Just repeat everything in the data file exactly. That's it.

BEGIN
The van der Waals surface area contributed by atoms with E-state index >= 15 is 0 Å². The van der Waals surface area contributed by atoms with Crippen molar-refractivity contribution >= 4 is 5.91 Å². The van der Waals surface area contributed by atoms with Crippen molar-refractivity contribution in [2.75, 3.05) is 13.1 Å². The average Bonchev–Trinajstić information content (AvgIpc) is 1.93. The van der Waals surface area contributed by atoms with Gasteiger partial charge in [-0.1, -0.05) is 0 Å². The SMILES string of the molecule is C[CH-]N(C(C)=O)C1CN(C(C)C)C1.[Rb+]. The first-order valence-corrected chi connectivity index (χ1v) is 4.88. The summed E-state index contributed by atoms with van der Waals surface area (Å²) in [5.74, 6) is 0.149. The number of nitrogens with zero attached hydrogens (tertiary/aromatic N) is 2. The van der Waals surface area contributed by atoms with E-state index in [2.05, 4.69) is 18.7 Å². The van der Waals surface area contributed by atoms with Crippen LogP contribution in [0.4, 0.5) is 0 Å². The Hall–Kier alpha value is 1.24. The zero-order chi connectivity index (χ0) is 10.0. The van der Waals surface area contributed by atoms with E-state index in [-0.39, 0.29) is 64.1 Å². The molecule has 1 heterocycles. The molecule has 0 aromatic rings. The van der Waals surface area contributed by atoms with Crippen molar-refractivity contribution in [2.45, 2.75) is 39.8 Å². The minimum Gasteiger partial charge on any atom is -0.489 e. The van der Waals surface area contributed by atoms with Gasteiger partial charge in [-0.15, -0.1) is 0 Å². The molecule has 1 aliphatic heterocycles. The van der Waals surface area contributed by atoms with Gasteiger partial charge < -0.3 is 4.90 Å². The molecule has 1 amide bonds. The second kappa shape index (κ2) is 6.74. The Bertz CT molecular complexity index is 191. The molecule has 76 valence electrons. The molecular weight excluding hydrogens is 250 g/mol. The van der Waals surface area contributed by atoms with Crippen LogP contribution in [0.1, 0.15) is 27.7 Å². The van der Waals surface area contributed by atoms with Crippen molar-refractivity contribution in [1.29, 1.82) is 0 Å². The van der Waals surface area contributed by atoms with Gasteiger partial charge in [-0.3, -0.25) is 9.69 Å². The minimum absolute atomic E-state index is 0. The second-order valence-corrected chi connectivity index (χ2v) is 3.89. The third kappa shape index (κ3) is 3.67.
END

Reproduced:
The van der Waals surface area contributed by atoms with E-state index >= 15 is 0 Å². The van der Waals surface area contributed by atoms with Crippen molar-refractivity contribution >= 4 is 5.91 Å². The van der Waals surface area contributed by atoms with Crippen molar-refractivity contribution in [2.75, 3.05) is 13.1 Å². The average Bonchev–Trinajstić information content (AvgIpc) is 1.93. The van der Waals surface area contributed by atoms with Gasteiger partial charge in [-0.1, -0.05) is 0 Å². The SMILES string of the molecule is C[CH-]N(C(C)=O)C1CN(C(C)C)C1.[Rb+]. The first-order valence-corrected chi connectivity index (χ1v) is 4.88. The summed E-state index contributed by atoms with van der Waals surface area (Å²) in [5.74, 6) is 0.149. The number of nitrogens with zero attached hydrogens (tertiary/aromatic N) is 2. The van der Waals surface area contributed by atoms with E-state index in [2.05, 4.69) is 18.7 Å². The van der Waals surface area contributed by atoms with Crippen LogP contribution in [0.4, 0.5) is 0 Å². The Hall–Kier alpha value is 1.24. The zero-order chi connectivity index (χ0) is 10.0. The van der Waals surface area contributed by atoms with E-state index in [-0.39, 0.29) is 64.1 Å². The molecule has 1 heterocycles. The molecule has 0 aromatic rings. The van der Waals surface area contributed by atoms with Crippen molar-refractivity contribution in [2.45, 2.75) is 39.8 Å². The minimum Gasteiger partial charge on any atom is -0.489 e. The van der Waals surface area contributed by atoms with Gasteiger partial charge in [-0.15, -0.1) is 0 Å². The molecule has 1 aliphatic heterocycles. The van der Waals surface area contributed by atoms with Gasteiger partial charge < -0.3 is 4.90 Å². The molecule has 1 amide bonds. The second kappa shape index (κ2) is 6.74. The Bertz CT molecular complexity index is 191. The molecule has 76 valence electrons. The molecular weight excluding hydrogens is 250 g/mol. The van der Waals surface area contributed by atoms with Crippen LogP contribution in [0.1, 0.15) is 27.7 Å². The van der Waals surface area contributed by atoms with Crippen molar-refractivity contribution in [1.29, 1.82) is 0 Å². The van der Waals surface area contributed by atoms with Gasteiger partial charge in [-0.3, -0.25) is 9.69 Å². The minimum absolute atomic E-state index is 0. The second-order valence-corrected chi connectivity index (χ2v) is 3.89. The third kappa shape index (κ3) is 3.67.